Selected works by Ann Toebbe

Ann Toebbe
The Doctor's Wife

2011

Cut paper, paint, acetate, glue on paper

190.5 x 322.6 cm

Ann Toebbe’s flattened interiors have the look of both a board game and a cut-out paper home for dolls; either way, her architectural spaces are unpopulated, hinting sarcastically, in both title and details, at a social type who’ll slot in nicely. In The Doctor’s Wife, a family kitchen is laid out diagrammatically. There are the containers for foodstuffs, arranged in descending order of size; the food processor, ready to whizz; the vegetables, freshly chopped by the sink; the perfect garden, with its bowers and white picket fence.

Ann Toebbe
The Grocer's Wife

2011

Cut paper, paint and glue on paper

190.5 x 254 cm

The imagined occupant is externally defined (by her spouse’s occupation, by the stuff in her house), and her lack of interiority is implied, most obviously, by her absence: she’s not there because, well, she’s not there, even when she is. The Grocer’s Wife is less socially elevated, as the title sardonically hints: its linoleum floor, in squiggled paint at odds with Toebbe’s schematic rendering of cupboards and stools, suggests a humbler income, though the interior is no less oppressively over determined.

Ann Toebbe
The Photo Engraver's Wife

2011

Cut paper, paint and glue on paper

190.5 x 254 cm

Imagined occupants must move in line with the space they occupy, and it’s hard to imagine anyone other than a cut out character, shuffled around by game-playing children, inhabiting such a place. This, perhaps, is Toebbe’s point – that an ideal of personhood is no more inhabitable than a flattened-out interior.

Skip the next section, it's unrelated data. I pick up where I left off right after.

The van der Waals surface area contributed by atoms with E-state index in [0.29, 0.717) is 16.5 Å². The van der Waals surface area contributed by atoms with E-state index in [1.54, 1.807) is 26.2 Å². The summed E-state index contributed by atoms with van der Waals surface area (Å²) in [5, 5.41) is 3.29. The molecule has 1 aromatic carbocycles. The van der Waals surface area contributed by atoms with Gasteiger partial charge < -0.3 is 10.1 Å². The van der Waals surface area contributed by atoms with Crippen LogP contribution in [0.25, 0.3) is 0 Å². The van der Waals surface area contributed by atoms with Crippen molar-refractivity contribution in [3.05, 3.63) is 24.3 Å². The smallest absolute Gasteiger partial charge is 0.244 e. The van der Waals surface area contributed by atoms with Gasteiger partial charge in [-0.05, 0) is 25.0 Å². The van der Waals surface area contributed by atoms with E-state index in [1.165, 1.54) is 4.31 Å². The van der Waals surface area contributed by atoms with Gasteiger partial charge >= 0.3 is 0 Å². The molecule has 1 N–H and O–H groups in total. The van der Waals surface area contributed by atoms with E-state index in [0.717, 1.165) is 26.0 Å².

This lends her works their ghostliness; life reduced to a pattern is still haunted by the viewer’s projected inhabitants, like children’s toys given strange life through the power of the imagination.

Text by Ben Street


Articles

ANN TOEBBE
11th March 2011, Ann Toebbe, It’s Nice That

Filling up our guest post slot this week is Chicago based painter, Ann Toebbe. Her dimensionally challenged paper cuts and paintings caught our collective eye a while back and we’re hoping that with her daily posts we can expand that view with some context into the remarkable world she depicts. Starting of course with a couple questions from our end…
What have you got planned this week?
Paint, change diapers, sleep.
What do your parents think you do?
They think I’m what I am, a mother and a painter.
Who do you look like?
People say I look a bit like Monica Seles without the muscles.
What’s your favourite sense?
Taste. I love to eat. I like to see things too but would give up sight if I had to choose between the two.
Tell us something people don’t know about you.